Children with burn injuries are prone to increased risk for infection. Pantoea agglomerans is a particularly uncommon microorganism related to burn wound infections. A previously healthy, 28-month-old-boy was admitted with scald due to hot water. His general condition was moderate with normal vital signs. He had full thickness (right anterior forearm, 1.5%) and partial thickness (upper part of left arm, 0.5%; left anterior forearm, 2%; right thigh, 1%; right leg, 0.5%; left thigh, 0.5%; and left leg, 1%) burn wounds with totally estimated surface area percentage of 7%. Laboratory findings (hemogram, C-reactive protein, erythrocyte sedimentation rate, and blood biochemistry) were unremarkable. As well as hemodynamic stabilization and nutritional support, daily dressing with silver sulfadiazine was performed. Ten days later, grafting was carried out as the wound on right anterior forearm did not heal. Prophylactic intravenous cefazolin treatment (50mg/kg/day) was started. Four days after operation, he had 38.8°C fever and wound infection was realized. Gram stain of the swab revealed gram negative rods. Antibiotic treatment changed to ceftriaxone (75 mg/kg/day). While blood culture was negative, swab culture grew Pantoea agglomerans, resistant to cefazolin, sensitive to ceftriaxone. His fever subsided after 24 hours of ceftriaxone treatment and he was discharged on the 10th day. His immunological investigation was normal. One week later on control examination, his lesion was epithelized. Burn wound infections in pediatric age group can be caused by rare organisms. Other than presence of immunodeficiency, a graft tissue may ease this situation.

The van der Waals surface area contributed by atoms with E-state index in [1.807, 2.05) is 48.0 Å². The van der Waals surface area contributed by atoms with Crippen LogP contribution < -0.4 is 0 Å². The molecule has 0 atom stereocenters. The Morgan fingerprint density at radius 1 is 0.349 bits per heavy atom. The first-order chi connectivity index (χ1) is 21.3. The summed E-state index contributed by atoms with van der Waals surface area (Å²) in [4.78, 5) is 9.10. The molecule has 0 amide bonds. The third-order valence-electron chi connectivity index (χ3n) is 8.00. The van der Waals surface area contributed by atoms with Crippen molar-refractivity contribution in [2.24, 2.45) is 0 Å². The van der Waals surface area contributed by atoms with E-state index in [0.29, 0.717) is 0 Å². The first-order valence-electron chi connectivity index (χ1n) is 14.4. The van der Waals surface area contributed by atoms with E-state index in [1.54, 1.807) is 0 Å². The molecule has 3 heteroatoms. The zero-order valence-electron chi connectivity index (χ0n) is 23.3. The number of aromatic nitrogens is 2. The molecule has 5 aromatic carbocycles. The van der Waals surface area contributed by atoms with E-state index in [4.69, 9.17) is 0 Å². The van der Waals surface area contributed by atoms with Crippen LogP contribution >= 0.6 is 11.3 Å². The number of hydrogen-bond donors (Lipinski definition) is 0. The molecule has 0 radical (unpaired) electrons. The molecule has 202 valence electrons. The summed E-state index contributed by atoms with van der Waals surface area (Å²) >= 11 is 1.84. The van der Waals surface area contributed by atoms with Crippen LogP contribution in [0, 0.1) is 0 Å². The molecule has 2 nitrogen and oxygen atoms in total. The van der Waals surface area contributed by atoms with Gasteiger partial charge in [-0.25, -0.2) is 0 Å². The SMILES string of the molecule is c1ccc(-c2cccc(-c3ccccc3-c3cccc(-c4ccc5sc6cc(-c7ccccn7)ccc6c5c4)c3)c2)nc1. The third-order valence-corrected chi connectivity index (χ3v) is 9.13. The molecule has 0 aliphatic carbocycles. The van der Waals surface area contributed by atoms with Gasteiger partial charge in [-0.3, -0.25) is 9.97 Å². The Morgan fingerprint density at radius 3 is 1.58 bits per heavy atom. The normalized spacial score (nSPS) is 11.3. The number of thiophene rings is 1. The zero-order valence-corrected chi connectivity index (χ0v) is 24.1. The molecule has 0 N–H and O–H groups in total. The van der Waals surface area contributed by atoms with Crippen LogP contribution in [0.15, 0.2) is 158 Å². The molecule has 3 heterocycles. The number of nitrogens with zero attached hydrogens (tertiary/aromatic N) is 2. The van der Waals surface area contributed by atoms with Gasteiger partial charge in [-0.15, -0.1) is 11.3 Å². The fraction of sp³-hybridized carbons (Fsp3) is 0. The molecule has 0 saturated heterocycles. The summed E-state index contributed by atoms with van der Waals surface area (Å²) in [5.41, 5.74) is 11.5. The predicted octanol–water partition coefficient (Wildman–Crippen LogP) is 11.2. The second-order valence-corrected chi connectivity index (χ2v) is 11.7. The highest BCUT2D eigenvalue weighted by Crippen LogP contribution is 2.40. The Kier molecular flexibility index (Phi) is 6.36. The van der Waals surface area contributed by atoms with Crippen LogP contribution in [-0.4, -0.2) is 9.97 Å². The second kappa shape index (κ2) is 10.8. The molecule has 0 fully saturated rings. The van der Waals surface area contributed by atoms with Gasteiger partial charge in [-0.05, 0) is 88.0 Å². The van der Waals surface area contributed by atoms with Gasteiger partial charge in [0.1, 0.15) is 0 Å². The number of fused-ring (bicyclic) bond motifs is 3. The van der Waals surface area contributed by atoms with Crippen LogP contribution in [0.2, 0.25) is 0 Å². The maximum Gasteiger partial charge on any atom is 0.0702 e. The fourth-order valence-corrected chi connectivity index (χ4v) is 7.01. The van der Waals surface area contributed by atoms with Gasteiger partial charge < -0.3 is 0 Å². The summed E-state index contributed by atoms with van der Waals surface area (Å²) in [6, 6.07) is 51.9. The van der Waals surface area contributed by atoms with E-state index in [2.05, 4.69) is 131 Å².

Burn infection, child, graft, Pantoea agglomerans